Section D

AI-Based Employment Situation Analysis of Innovative Talents in the New Media Era

Yingdong Ma 1 , *
Author Information & Copyright
1Henan Institute of Technology, Xinxiang, China,
*Corresponding Author: Yingdong Ma, +86-18117047573,

© Copyright 2023 Korea Multimedia Society. This is an Open-Access article distributed under the terms of the Creative Commons Attribution Non-Commercial License ( which permits unrestricted non-commercial use, distribution, and reproduction in any medium, provided the original work is properly cited.

Received: Apr 11, 2023; Revised: May 07, 2023; Accepted: May 13, 2023

Published Online: Jun 30, 2023


As the number of undergraduates increases, competition for employment opportunities becomes more intense. To improve employment guidance and increase the employment rate and quality, it is essential to evaluate preliminary employment data, identify the primary variables that influence employment, and provide decision support for decision-makers. In the era of new media, the influx of massive information can make it difficult for undergraduates to distinguish between true and false information, making it necessary to analyze the employment situation of innovative talents using artificial intelligence. However, historical employment data is generally a dataset with high noise due to the diversity and complexity of actual employment situations. Differences in accuracy requirements among various institutions also make handling issues such as different accuracy requirements and noise adaptation abilities challenging. To address this issue, this study proposes applying a decision tree algorithm based on a multi-scale rough set model to analyze university employment data. By introducing the multi-scale concept into rough set theory and drawing on variable precision rough sets, the analysis's accuracy and noise adaptation ability can be improved. Experimental results show that the proposed algorithm performs well in terms of classification accuracy and running time, and the employment situation of creative minds can be effectively analyzed. Moreover, the decision tree has a simple structure, concise rules, no inseparable datasets, and a fast running speed.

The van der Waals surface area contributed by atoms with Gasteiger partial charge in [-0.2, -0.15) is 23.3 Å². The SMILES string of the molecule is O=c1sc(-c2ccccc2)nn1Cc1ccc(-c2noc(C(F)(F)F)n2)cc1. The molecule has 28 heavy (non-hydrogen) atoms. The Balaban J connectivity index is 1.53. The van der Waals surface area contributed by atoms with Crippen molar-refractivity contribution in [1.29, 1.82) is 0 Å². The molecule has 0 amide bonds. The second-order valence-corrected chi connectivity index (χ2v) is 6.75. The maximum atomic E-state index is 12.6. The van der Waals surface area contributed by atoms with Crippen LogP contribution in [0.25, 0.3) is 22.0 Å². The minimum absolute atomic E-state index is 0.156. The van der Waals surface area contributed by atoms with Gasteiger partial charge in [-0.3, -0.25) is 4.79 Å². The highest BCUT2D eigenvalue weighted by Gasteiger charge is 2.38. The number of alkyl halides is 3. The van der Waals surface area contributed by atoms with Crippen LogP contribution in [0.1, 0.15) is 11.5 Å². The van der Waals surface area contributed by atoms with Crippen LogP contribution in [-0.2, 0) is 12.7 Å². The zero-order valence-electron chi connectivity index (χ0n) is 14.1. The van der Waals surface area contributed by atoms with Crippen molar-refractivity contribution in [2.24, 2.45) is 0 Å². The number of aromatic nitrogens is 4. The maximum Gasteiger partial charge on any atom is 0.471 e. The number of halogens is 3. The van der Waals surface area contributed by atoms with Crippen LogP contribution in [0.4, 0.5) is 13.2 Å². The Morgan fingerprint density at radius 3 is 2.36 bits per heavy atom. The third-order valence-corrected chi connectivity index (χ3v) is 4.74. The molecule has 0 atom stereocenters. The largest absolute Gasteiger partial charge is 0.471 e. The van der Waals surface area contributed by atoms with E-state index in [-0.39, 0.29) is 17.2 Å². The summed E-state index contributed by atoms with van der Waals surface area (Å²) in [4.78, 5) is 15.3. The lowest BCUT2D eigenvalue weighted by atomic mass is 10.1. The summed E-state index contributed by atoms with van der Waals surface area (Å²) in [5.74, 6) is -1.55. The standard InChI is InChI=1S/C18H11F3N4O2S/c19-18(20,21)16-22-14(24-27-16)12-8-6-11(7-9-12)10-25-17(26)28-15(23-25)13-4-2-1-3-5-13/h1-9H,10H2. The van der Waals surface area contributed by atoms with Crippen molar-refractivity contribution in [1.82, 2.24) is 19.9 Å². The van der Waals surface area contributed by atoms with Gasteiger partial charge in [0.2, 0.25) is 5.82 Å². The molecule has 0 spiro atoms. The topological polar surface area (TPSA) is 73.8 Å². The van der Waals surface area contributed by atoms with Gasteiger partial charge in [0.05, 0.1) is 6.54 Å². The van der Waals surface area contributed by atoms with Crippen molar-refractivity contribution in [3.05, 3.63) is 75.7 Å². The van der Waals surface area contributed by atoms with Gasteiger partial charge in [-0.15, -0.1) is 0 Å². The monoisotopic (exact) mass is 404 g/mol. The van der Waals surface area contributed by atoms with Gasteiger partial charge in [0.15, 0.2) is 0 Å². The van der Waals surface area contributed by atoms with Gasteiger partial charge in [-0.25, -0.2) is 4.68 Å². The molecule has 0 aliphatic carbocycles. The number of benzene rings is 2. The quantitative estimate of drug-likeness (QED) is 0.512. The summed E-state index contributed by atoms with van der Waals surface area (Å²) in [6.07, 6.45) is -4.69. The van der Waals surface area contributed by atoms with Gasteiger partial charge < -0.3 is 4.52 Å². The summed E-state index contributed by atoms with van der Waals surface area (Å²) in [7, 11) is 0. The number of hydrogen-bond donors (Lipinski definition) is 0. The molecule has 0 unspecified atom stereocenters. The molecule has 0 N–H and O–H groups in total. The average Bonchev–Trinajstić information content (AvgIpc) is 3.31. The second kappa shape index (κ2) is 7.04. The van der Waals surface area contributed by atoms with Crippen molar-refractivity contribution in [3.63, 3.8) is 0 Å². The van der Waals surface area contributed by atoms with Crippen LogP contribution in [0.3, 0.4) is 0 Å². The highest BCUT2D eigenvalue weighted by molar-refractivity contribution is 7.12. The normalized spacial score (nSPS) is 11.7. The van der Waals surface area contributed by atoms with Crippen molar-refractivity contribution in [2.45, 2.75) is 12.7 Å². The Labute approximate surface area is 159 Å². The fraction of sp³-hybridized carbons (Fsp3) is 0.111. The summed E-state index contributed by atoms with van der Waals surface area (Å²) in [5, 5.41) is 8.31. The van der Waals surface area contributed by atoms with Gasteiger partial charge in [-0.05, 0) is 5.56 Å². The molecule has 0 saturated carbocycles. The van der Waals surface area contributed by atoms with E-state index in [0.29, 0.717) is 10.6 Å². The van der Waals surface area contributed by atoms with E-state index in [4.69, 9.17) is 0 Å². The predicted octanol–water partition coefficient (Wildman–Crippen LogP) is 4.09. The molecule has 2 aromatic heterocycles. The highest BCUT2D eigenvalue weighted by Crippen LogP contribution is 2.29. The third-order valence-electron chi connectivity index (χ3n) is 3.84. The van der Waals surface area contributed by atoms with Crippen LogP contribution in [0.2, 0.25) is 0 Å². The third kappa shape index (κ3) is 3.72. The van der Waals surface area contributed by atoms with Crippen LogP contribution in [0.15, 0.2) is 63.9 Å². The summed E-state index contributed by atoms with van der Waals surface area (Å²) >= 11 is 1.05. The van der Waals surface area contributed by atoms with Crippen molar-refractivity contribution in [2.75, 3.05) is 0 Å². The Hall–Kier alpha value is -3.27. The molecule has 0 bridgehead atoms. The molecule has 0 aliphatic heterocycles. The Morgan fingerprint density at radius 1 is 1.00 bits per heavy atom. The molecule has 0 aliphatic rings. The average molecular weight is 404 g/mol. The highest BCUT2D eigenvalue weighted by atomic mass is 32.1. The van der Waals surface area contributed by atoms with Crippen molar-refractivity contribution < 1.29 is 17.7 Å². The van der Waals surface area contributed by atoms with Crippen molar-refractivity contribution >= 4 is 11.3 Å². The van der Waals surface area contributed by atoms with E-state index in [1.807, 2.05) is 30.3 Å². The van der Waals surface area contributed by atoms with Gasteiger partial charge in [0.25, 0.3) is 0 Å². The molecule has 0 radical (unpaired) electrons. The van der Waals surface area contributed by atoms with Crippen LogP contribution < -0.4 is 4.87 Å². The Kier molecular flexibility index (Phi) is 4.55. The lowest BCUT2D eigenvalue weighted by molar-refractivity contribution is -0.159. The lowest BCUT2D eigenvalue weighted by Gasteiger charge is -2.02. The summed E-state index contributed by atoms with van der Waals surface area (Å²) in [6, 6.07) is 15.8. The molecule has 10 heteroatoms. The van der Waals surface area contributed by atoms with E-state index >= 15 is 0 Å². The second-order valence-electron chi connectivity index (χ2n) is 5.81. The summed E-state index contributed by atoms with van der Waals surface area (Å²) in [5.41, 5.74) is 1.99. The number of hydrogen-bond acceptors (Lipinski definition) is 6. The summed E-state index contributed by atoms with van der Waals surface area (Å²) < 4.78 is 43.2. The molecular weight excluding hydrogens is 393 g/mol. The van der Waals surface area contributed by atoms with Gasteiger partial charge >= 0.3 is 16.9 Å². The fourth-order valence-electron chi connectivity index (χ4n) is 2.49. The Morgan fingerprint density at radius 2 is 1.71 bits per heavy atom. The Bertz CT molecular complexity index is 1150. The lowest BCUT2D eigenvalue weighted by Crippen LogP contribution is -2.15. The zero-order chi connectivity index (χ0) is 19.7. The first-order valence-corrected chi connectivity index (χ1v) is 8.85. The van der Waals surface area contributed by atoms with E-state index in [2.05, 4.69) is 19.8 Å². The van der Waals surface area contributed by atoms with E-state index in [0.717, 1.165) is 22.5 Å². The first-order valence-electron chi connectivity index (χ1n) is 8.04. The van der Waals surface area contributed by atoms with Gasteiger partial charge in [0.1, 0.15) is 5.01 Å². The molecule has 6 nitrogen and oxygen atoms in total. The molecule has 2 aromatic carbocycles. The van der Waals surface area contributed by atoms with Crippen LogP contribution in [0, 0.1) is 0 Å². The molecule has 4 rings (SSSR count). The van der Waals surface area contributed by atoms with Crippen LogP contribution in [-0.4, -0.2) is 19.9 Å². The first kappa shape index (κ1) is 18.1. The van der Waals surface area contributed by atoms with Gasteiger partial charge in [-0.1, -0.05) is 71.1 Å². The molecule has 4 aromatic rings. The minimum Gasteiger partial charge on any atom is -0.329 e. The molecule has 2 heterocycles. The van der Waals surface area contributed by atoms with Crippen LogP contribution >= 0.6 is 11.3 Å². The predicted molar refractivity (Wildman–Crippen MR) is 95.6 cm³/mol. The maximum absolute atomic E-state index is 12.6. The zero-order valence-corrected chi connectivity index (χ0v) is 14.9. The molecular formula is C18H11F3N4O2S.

Keywords: Artificial Intelligence; Decision Tree; Employment Situation; Innovative Talents; New Media; Rough Set


Massive amounts of information, particularly employment records from earlier periods, are sitting idle in undergraduates’ management information systems. It is imperative to integrate educational management resources at all levels and to provide a scientific basis for macro decision-making. Employment rate and quality of college graduates can be improved through the analysis of prior employment data, the mining of the major variables influencing employment, and the provision of decision assistance for decision-makers [1-3]. The primary purpose of analyzing employment data is to discover some basic patterns and hidden knowledge behind the data [4-5]. The decision tree classification technique, which is extensively used in data mining, has recently been suggested as a solution to this challenge by a number of academics [6-7].